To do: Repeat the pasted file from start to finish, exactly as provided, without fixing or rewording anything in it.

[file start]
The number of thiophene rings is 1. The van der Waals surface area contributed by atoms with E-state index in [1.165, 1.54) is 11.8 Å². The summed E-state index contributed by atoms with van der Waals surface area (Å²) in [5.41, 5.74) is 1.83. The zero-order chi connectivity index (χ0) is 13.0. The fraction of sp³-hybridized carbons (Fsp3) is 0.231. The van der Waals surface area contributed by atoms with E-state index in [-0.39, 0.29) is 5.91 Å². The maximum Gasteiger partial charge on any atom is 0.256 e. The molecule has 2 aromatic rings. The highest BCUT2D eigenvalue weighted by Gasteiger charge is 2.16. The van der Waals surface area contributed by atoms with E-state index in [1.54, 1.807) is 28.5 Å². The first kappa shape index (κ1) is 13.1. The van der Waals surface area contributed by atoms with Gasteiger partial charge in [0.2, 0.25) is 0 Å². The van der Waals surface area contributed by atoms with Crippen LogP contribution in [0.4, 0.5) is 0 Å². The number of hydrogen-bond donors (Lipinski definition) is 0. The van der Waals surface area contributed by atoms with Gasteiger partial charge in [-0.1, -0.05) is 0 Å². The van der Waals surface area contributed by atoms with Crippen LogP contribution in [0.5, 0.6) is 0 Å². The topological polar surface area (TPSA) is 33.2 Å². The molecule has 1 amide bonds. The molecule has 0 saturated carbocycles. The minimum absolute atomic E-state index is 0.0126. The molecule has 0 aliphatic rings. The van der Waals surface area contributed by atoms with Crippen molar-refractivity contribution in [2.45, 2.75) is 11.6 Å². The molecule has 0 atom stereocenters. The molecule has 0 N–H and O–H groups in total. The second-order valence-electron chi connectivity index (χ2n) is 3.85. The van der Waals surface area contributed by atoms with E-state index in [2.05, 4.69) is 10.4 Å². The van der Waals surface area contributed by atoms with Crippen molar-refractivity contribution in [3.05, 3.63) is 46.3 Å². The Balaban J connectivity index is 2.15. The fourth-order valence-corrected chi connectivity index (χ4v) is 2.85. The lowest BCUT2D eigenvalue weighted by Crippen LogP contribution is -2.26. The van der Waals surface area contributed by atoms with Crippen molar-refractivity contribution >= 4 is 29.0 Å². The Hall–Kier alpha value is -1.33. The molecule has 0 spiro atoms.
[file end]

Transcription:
The number of thiophene rings is 1. The van der Waals surface area contributed by atoms with E-state index in [1.165, 1.54) is 11.8 Å². The summed E-state index contributed by atoms with van der Waals surface area (Å²) in [5.41, 5.74) is 1.83. The zero-order chi connectivity index (χ0) is 13.0. The fraction of sp³-hybridized carbons (Fsp3) is 0.231. The van der Waals surface area contributed by atoms with E-state index in [-0.39, 0.29) is 5.91 Å². The maximum Gasteiger partial charge on any atom is 0.256 e. The molecule has 2 aromatic rings. The highest BCUT2D eigenvalue weighted by Gasteiger charge is 2.16. The van der Waals surface area contributed by atoms with E-state index in [1.54, 1.807) is 28.5 Å². The first kappa shape index (κ1) is 13.1. The van der Waals surface area contributed by atoms with Gasteiger partial charge in [0.2, 0.25) is 0 Å². The van der Waals surface area contributed by atoms with Crippen LogP contribution in [0.4, 0.5) is 0 Å². The number of hydrogen-bond donors (Lipinski definition) is 0. The van der Waals surface area contributed by atoms with Gasteiger partial charge in [-0.1, -0.05) is 0 Å². The van der Waals surface area contributed by atoms with Crippen LogP contribution in [0.5, 0.6) is 0 Å². The topological polar surface area (TPSA) is 33.2 Å². The molecule has 1 amide bonds. The molecule has 0 saturated carbocycles. The minimum absolute atomic E-state index is 0.0126. The molecule has 0 aliphatic rings. The van der Waals surface area contributed by atoms with Crippen molar-refractivity contribution in [2.45, 2.75) is 11.6 Å². The molecule has 0 atom stereocenters. The molecule has 0 N–H and O–H groups in total. The second-order valence-electron chi connectivity index (χ2n) is 3.85. The van der Waals surface area contributed by atoms with E-state index in [2.05, 4.69) is 10.4 Å². The van der Waals surface area contributed by atoms with Crippen molar-refractivity contribution in [3.05, 3.63) is 46.3 Å². The Balaban J connectivity index is 2.15. The fourth-order valence-corrected chi connectivity index (χ4v) is 2.85. The lowest BCUT2D eigenvalue weighted by Crippen LogP contribution is -2.26. The van der Waals surface area contributed by atoms with Crippen molar-refractivity contribution >= 4 is 29.0 Å². The Hall–Kier alpha value is -1.33. The molecule has 0 spiro atoms.